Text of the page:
Test-Driven Development Intro
Test-driven development (TDD) is a disciplined development approach that gained
popularity with the eXtreme Programming agile method. TDD reverses the
traditional programmers workflow. Traditionally programmers write
code (e.g. methods and classes) then test the code manually or automatically
with additional test code. With TDD, programmers write an automated test
then write the code to make the test pass. The tests are small, usually
testing only one method call, or the construction of an object. The tests
are written with a unit testing framework such as JUnit. Once a test passes,
the code might need to be improved (refactored) to make it as clean as
TDD does not mean "write all the tests, then build a system that passes the
tests." With TDD, you write one test, then write the code to make that one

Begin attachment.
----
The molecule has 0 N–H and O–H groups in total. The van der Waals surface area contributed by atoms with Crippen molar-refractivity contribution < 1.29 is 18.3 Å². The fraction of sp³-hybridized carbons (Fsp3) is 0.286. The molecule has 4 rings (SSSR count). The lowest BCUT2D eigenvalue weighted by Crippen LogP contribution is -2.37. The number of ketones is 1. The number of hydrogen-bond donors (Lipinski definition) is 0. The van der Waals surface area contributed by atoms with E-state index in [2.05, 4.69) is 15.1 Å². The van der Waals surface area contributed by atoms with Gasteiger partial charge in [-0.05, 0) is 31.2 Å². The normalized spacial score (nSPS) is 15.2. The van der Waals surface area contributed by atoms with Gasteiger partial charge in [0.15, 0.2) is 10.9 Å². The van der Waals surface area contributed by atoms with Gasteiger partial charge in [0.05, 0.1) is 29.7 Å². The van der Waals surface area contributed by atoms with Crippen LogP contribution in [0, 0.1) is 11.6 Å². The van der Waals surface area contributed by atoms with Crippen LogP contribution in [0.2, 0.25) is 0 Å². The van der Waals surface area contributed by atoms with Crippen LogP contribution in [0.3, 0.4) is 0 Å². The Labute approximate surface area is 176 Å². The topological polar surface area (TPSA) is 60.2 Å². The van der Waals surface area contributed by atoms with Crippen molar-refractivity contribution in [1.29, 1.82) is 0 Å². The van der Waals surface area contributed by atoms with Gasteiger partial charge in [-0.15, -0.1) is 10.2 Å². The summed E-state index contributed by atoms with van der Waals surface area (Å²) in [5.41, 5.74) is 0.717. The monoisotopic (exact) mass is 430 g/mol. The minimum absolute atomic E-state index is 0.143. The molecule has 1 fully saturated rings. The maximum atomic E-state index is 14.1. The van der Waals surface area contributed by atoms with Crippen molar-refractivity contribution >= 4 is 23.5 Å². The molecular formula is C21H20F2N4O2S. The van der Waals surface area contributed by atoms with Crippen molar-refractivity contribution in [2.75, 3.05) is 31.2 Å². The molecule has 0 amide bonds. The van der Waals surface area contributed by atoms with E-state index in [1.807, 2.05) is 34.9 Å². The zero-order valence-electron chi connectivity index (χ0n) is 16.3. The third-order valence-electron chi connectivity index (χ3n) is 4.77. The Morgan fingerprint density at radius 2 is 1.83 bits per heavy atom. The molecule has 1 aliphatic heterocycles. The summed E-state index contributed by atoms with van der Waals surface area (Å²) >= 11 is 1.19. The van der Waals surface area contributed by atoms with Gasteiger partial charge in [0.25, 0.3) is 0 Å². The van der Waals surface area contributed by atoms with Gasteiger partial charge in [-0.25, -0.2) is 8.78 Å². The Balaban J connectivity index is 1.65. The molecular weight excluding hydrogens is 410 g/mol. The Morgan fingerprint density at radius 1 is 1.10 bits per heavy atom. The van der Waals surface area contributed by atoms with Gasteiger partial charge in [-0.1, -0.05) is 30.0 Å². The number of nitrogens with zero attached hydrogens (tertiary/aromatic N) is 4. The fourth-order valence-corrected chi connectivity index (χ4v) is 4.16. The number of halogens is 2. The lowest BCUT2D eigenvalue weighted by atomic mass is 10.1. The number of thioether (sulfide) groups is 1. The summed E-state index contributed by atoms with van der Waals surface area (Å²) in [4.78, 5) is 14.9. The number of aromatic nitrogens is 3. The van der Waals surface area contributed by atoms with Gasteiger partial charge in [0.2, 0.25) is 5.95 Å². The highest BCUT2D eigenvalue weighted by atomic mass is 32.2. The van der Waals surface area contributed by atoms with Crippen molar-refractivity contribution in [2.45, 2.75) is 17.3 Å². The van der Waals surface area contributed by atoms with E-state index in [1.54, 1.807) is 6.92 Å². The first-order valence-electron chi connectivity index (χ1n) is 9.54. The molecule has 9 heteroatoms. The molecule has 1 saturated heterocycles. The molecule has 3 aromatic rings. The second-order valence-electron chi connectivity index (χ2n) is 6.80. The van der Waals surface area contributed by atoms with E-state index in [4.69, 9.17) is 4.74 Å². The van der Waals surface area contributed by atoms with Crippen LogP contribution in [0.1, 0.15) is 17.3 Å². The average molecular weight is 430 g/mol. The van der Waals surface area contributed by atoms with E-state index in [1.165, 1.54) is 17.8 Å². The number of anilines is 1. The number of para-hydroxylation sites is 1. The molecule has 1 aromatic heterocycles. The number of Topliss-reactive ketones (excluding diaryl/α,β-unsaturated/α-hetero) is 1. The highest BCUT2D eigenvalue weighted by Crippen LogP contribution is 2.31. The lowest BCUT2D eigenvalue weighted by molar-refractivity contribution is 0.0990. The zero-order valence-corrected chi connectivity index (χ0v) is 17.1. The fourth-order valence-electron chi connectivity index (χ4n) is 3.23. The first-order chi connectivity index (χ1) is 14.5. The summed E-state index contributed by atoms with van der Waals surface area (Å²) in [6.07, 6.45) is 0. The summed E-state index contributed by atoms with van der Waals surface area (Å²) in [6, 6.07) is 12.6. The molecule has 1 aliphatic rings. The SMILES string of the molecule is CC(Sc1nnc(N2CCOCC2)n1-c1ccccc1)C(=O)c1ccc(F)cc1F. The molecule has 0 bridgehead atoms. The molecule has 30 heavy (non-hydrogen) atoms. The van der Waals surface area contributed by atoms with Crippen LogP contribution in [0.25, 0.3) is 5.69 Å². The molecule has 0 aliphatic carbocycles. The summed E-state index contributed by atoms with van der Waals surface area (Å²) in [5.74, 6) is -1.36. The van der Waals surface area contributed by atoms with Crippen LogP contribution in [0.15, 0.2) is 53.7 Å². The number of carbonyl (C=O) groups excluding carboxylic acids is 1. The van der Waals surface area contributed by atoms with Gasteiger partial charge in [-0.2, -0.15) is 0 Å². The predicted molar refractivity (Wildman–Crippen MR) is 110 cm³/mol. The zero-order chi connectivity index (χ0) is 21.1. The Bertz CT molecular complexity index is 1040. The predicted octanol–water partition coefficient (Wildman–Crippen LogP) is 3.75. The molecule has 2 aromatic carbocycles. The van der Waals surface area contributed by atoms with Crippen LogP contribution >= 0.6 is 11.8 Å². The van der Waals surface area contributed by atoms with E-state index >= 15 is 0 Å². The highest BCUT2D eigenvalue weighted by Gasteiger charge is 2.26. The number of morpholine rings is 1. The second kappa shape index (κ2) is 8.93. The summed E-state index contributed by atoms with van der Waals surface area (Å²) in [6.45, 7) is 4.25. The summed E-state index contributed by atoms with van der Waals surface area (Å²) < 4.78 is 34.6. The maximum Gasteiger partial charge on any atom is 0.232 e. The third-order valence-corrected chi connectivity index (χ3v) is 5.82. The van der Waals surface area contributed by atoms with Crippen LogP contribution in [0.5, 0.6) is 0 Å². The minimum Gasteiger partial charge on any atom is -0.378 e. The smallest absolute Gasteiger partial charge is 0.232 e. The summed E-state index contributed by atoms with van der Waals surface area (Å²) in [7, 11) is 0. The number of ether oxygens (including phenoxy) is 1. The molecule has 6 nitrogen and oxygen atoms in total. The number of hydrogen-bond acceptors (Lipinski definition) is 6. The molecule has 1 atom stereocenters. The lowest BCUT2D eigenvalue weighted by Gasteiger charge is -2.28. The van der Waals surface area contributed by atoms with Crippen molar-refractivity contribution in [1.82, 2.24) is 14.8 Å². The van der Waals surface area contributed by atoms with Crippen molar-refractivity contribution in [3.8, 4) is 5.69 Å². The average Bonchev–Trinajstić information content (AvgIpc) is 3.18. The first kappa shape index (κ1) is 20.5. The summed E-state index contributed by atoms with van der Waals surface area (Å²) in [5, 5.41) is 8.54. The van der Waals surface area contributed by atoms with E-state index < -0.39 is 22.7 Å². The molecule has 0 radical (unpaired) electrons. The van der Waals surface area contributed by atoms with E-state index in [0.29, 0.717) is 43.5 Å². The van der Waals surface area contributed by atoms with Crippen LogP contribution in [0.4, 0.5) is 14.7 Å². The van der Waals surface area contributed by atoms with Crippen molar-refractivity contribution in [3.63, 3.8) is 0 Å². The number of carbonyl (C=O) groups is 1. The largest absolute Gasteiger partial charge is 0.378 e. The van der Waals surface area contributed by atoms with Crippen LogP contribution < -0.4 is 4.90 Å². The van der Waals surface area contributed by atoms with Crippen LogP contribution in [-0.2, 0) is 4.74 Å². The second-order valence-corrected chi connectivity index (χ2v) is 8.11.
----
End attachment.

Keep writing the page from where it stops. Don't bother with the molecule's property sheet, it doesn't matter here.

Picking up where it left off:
test pass. This should take no longer than about 15 or 20 minutes.
TDD with JUnit
Eclipse IDE: no install required. Open the JUnit test class in the Package Explorer and open the test class. Just add a JUnit test,right click on the test and choose Run As JUnit test.
Text UI: Download JUnit 4.4. Add it to your class path (e.g. javac -cp junit-4.4.jar source.java), and run AllTests (see Hello World example below).
See Hello World example for a very simple test, source, and test runner.